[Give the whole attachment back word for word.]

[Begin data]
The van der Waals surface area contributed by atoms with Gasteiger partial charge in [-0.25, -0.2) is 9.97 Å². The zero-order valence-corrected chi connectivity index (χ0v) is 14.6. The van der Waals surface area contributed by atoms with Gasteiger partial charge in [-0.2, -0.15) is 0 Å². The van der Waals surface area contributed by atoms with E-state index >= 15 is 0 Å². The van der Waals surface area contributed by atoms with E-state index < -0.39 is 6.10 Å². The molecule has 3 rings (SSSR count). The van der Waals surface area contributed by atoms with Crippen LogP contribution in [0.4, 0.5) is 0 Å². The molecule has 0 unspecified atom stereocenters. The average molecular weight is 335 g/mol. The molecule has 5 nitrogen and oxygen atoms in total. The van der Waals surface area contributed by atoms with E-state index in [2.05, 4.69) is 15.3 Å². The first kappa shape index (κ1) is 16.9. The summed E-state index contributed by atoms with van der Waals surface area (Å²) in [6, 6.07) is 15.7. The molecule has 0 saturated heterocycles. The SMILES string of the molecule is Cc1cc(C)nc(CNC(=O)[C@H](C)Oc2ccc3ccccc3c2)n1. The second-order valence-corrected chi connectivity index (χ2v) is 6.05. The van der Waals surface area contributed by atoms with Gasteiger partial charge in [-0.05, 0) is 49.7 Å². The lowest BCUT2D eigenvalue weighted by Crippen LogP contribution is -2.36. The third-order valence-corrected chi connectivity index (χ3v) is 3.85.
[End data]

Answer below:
The van der Waals surface area contributed by atoms with Gasteiger partial charge in [-0.25, -0.2) is 9.97 Å². The zero-order valence-corrected chi connectivity index (χ0v) is 14.6. The van der Waals surface area contributed by atoms with Gasteiger partial charge in [-0.2, -0.15) is 0 Å². The van der Waals surface area contributed by atoms with E-state index >= 15 is 0 Å². The van der Waals surface area contributed by atoms with E-state index < -0.39 is 6.10 Å². The molecule has 3 rings (SSSR count). The van der Waals surface area contributed by atoms with Crippen LogP contribution in [0.4, 0.5) is 0 Å². The molecule has 0 unspecified atom stereocenters. The average molecular weight is 335 g/mol. The molecule has 5 nitrogen and oxygen atoms in total. The van der Waals surface area contributed by atoms with E-state index in [2.05, 4.69) is 15.3 Å². The first kappa shape index (κ1) is 16.9. The summed E-state index contributed by atoms with van der Waals surface area (Å²) in [6, 6.07) is 15.7. The molecule has 0 saturated heterocycles. The SMILES string of the molecule is Cc1cc(C)nc(CNC(=O)[C@H](C)Oc2ccc3ccccc3c2)n1. The second-order valence-corrected chi connectivity index (χ2v) is 6.05. The van der Waals surface area contributed by atoms with Gasteiger partial charge in [-0.05, 0) is 49.7 Å². The lowest BCUT2D eigenvalue weighted by Crippen LogP contribution is -2.36. The third-order valence-corrected chi connectivity index (χ3v) is 3.85.